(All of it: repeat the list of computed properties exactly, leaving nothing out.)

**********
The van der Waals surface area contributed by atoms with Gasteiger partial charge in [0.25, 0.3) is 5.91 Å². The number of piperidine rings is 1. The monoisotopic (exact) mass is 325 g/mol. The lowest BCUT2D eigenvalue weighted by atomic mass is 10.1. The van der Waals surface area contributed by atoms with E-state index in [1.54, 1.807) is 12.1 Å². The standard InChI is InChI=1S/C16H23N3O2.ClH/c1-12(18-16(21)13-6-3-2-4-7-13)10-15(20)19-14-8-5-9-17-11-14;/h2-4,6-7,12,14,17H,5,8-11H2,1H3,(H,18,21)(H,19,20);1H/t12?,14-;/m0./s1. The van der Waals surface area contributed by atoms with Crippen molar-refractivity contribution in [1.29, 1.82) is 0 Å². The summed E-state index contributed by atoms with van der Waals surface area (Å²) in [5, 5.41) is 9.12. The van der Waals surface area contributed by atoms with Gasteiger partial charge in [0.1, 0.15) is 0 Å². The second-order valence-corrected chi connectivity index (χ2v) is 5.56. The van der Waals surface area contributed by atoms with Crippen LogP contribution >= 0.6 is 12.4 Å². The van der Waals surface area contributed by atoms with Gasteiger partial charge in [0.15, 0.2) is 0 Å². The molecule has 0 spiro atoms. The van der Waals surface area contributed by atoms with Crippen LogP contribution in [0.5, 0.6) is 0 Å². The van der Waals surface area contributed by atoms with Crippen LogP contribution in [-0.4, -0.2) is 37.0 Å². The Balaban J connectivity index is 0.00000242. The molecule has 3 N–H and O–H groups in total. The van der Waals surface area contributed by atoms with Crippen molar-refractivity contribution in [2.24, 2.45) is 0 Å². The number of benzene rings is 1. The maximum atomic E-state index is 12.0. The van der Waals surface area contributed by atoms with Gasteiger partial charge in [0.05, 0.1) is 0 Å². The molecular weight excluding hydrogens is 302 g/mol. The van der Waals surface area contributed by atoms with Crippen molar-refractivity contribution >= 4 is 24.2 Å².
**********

The van der Waals surface area contributed by atoms with Gasteiger partial charge in [0.25, 0.3) is 5.91 Å². The number of piperidine rings is 1. The monoisotopic (exact) mass is 325 g/mol. The lowest BCUT2D eigenvalue weighted by atomic mass is 10.1. The van der Waals surface area contributed by atoms with E-state index in [1.54, 1.807) is 12.1 Å². The standard InChI is InChI=1S/C16H23N3O2.ClH/c1-12(18-16(21)13-6-3-2-4-7-13)10-15(20)19-14-8-5-9-17-11-14;/h2-4,6-7,12,14,17H,5,8-11H2,1H3,(H,18,21)(H,19,20);1H/t12?,14-;/m0./s1. The van der Waals surface area contributed by atoms with Crippen molar-refractivity contribution in [1.29, 1.82) is 0 Å². The summed E-state index contributed by atoms with van der Waals surface area (Å²) in [5, 5.41) is 9.12. The van der Waals surface area contributed by atoms with Gasteiger partial charge in [0.1, 0.15) is 0 Å². The second-order valence-corrected chi connectivity index (χ2v) is 5.56. The van der Waals surface area contributed by atoms with Crippen LogP contribution >= 0.6 is 12.4 Å². The van der Waals surface area contributed by atoms with Gasteiger partial charge in [0.15, 0.2) is 0 Å². The molecule has 0 spiro atoms. The van der Waals surface area contributed by atoms with Crippen LogP contribution in [0.5, 0.6) is 0 Å². The van der Waals surface area contributed by atoms with Crippen LogP contribution in [-0.4, -0.2) is 37.0 Å². The Balaban J connectivity index is 0.00000242. The molecule has 3 N–H and O–H groups in total. The van der Waals surface area contributed by atoms with Crippen molar-refractivity contribution in [2.24, 2.45) is 0 Å². The number of benzene rings is 1. The maximum atomic E-state index is 12.0. The van der Waals surface area contributed by atoms with Gasteiger partial charge in [0.05, 0.1) is 0 Å². The molecular weight excluding hydrogens is 302 g/mol. The van der Waals surface area contributed by atoms with Crippen molar-refractivity contribution >= 4 is 24.2 Å².